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Soybean Transportation: What You Need to Know

Resources > Soybean Transportation: What You Need to Know
Soybean transportation is a complex process that involves maintaining temperature and following regulations. Learn more about getting your crop on the road.
Published: December 27, 2019
Last Modified: August 28, 2023
Author: Ask Truckload

If you don’t know much about soybean transportation, then you probably think it would be easy. You just throw the beans in the back of a truck and send them on their way, right? Well actually, no. There’s a lot of planning that goes into soybean transportation, and a lot can go wrong. Soybeans require specific conditions in order to make it to their destination intact and unspoiled. On top of that, if you aren’t careful, you could end up with a truckload of blazing beans!

Soybean transportation is a complex process that involves carefully measuring and maintaining specific temperatures and moisture levels at all times, otherwise, the soybeans could break down and even spontaneously combust! On top of that, you need to follow an extensive list of FDA regulations for the sanitary handling of food products. 

Where are U.S. Soybeans Grown?

Where are U.S. Soybeans Grown

In the U.S., soybeans are typically grown in the upper midwest, in states like Iowa, Illinois, and Minnesota. In fact, those three states combined are responsible for producing almost 40% of all soybeans produced in the U.S. However, because of the versatility of the beans, farmers all over the U.S. have been able to grow their own batch of the infamous cash crop.

Despite not being one of the top producers, Pennsylvania has seen a dramatic rise in the popularity of soybeans among farmers. For the past decade, soybean acreage increased 25% year over year, resulting in a staggering rise in the number of soybeans produced in the state. As of 2018, Pennsylvania produces over $200 million worth of soybeans each year. It is the 8th most valuable commodity produced in the state, up from the 11th position in 2004. 

No matter where you’re shipping your soybeans from, you still need to follow very specific rules to ensure that your shipment stays fresh. But first, take a look at some of the most common uses for soybeans to get a better idea of why it is such a valuable crop.

What are Soybeans Used for?

Soybeans are a versatile, easy-to-grow crop that has been quickly gaining interest over time. Different companies are finding new ways to use the little unsuspecting bean, and there are now literally thousands of uses for it in a range of different industries.

Soybeans can be used to make:

  • Edamame
  • Tofu
  • Tempeh
  • Soymilk
  • Cooking oil
  • Soy lecithin
  • Salad dressing
  • Soy sauce
  • Mayonnaise 
  • Animal feed
  • Biodiesel 
  • Tires 
  • Biocomposites
  • Wood adhesive
  • Carpet
  • Solvents
  • Lubricants
  • Hydraulic fluid
  • Cleaner
  • Paint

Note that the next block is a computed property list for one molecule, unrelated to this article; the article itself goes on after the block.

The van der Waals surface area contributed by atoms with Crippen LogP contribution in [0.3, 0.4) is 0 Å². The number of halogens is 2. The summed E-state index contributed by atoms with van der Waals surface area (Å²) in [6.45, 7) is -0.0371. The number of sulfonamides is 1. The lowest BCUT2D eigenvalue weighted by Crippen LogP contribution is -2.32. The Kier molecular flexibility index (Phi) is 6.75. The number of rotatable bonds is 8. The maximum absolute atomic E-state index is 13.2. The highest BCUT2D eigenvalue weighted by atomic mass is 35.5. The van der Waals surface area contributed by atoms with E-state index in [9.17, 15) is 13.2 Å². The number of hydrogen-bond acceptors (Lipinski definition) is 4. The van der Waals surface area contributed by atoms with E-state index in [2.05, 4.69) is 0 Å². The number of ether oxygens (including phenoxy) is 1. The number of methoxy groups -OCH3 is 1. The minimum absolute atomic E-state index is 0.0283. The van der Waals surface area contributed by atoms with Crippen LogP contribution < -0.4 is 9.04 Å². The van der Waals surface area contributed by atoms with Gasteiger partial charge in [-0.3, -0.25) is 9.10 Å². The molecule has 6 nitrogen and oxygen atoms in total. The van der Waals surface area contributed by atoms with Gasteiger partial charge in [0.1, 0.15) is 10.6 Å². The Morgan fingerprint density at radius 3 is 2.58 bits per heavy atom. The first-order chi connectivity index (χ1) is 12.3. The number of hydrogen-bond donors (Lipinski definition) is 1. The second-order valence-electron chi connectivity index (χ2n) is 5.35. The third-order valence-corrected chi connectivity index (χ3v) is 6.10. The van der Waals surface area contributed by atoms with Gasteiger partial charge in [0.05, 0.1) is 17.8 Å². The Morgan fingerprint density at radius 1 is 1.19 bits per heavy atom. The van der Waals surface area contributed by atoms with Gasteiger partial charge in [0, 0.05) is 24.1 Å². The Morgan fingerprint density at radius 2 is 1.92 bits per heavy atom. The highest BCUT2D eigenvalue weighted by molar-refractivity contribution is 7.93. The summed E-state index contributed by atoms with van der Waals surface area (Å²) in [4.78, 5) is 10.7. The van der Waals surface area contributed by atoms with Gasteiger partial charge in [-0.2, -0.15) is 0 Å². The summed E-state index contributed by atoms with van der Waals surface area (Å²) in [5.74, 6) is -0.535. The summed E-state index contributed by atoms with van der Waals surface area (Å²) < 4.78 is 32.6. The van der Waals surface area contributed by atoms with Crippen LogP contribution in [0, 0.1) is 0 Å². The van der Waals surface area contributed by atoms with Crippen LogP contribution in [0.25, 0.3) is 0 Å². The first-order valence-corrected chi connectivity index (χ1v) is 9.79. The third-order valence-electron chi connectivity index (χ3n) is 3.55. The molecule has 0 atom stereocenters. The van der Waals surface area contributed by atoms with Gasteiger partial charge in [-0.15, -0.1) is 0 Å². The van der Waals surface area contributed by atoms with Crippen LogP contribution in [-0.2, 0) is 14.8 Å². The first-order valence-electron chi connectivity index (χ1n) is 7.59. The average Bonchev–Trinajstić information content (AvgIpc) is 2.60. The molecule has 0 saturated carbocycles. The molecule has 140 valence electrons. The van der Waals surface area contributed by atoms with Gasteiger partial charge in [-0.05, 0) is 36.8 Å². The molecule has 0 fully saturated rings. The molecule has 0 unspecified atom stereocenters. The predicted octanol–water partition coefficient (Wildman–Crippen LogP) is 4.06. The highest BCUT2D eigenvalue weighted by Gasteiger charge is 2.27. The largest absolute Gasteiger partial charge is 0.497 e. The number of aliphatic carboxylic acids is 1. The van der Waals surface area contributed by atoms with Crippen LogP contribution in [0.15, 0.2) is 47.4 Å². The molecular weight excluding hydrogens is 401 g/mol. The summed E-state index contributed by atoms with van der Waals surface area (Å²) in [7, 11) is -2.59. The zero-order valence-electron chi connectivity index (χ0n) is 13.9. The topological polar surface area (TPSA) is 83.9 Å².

• Candles
  • Non-toxic crayons
  • Foam for coolers and cushions
  • Shampoo 
  • Fabric softener
  • Beauty products
  • Hairspray 
  • … and many more products

With that said, it’s no surprise that soybeans are such a valuable crop. However, just because the profits can be substantial does not mean that it is an easy way to make quick money. Let’s dive into the complexities of transporting soybeans by the truckload so you can get your beans on the road!

Packaging Soybeans for Shipping

Packaging Soybeans for Shipping

Soybeans are used everywhere, but because the majority of them are grown in the upper mid-west, they often need to be transported long distances to get where they need to go. Soybeans are often shipped by the truckload, but even then there are two main ways to do that. Depending on several factors, soybeans can be shipped as bulk shipments or in bags. 

A bulk shipment is commonly used if the shipment of soybeans is moving to a processing plant to be turned into oil and soybean meal. This works best if the beans are dry, since shipping them in a large container does not allow for adequate ventilation. The ideal moisture content should be below 12% to prevent early spoilage. 

However, sometimes when moving to smaller-scale operations, the beans can be shipped in bags or bins. Generally, you can ship soybeans with a higher moisture content if you use the correct packaging methods. You have to make sure you use fabric or woven bags, since those will prevent excess moisture from damaging the beans. Do not use plastic, or the moisture will be trapped inside and the soybeans will spoil.

Bad weather can seriously impact a shipment of soybeans. Soybeans are very sensitive to changes in temperature, and even a little extra moisture could ruin them. If there’s even a chance that it could rain or snow, then extra care should be taken to ensure that the truck is weather-proof and watertight. Additionally, if you are planning on shipping in the summertime, then you should use an insulated or refrigerated truck for shipping instead of a regular freight truck.

Drying the Soybeans before Packaging